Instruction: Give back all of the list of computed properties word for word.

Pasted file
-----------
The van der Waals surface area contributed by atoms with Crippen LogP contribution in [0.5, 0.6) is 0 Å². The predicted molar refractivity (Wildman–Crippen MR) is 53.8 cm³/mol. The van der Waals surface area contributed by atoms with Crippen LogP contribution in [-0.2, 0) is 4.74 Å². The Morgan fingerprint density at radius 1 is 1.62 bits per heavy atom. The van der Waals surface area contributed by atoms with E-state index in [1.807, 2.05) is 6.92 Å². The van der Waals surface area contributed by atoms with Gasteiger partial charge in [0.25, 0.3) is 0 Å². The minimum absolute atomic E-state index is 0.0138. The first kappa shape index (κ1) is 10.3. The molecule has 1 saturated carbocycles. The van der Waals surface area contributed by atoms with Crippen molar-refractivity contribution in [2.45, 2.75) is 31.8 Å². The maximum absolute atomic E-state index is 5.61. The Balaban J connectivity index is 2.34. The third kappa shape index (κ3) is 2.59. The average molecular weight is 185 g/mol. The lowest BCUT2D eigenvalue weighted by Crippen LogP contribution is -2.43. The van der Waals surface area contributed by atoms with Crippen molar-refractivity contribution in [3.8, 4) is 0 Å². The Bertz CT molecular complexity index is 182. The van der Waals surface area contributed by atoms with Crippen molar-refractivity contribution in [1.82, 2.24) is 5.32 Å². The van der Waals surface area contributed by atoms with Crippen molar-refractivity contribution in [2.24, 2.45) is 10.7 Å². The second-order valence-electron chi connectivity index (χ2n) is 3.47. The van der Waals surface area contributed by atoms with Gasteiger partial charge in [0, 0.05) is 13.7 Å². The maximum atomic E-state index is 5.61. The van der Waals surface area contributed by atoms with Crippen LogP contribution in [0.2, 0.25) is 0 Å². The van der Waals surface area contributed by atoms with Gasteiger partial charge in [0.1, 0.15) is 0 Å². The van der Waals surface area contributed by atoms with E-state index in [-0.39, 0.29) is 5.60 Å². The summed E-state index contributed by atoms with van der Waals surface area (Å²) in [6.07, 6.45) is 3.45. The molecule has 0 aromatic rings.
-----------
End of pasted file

The van der Waals surface area contributed by atoms with Crippen LogP contribution in [0.5, 0.6) is 0 Å². The predicted molar refractivity (Wildman–Crippen MR) is 53.8 cm³/mol. The van der Waals surface area contributed by atoms with Crippen LogP contribution in [-0.2, 0) is 4.74 Å². The Morgan fingerprint density at radius 1 is 1.62 bits per heavy atom. The van der Waals surface area contributed by atoms with E-state index in [1.807, 2.05) is 6.92 Å². The van der Waals surface area contributed by atoms with Gasteiger partial charge in [0.25, 0.3) is 0 Å². The minimum absolute atomic E-state index is 0.0138. The first kappa shape index (κ1) is 10.3. The molecule has 1 saturated carbocycles. The van der Waals surface area contributed by atoms with Crippen molar-refractivity contribution in [2.45, 2.75) is 31.8 Å². The maximum absolute atomic E-state index is 5.61. The Balaban J connectivity index is 2.34. The third kappa shape index (κ3) is 2.59. The average molecular weight is 185 g/mol. The lowest BCUT2D eigenvalue weighted by Crippen LogP contribution is -2.43. The van der Waals surface area contributed by atoms with Crippen molar-refractivity contribution in [3.8, 4) is 0 Å². The Bertz CT molecular complexity index is 182. The van der Waals surface area contributed by atoms with Crippen molar-refractivity contribution in [1.82, 2.24) is 5.32 Å². The van der Waals surface area contributed by atoms with Crippen molar-refractivity contribution in [2.24, 2.45) is 10.7 Å². The second-order valence-electron chi connectivity index (χ2n) is 3.47. The van der Waals surface area contributed by atoms with Gasteiger partial charge in [0, 0.05) is 13.7 Å². The maximum atomic E-state index is 5.61. The van der Waals surface area contributed by atoms with Crippen LogP contribution in [0.2, 0.25) is 0 Å². The van der Waals surface area contributed by atoms with Gasteiger partial charge in [0.1, 0.15) is 0 Å². The van der Waals surface area contributed by atoms with E-state index in [-0.39, 0.29) is 5.60 Å². The summed E-state index contributed by atoms with van der Waals surface area (Å²) in [6.07, 6.45) is 3.45. The molecule has 0 aromatic rings.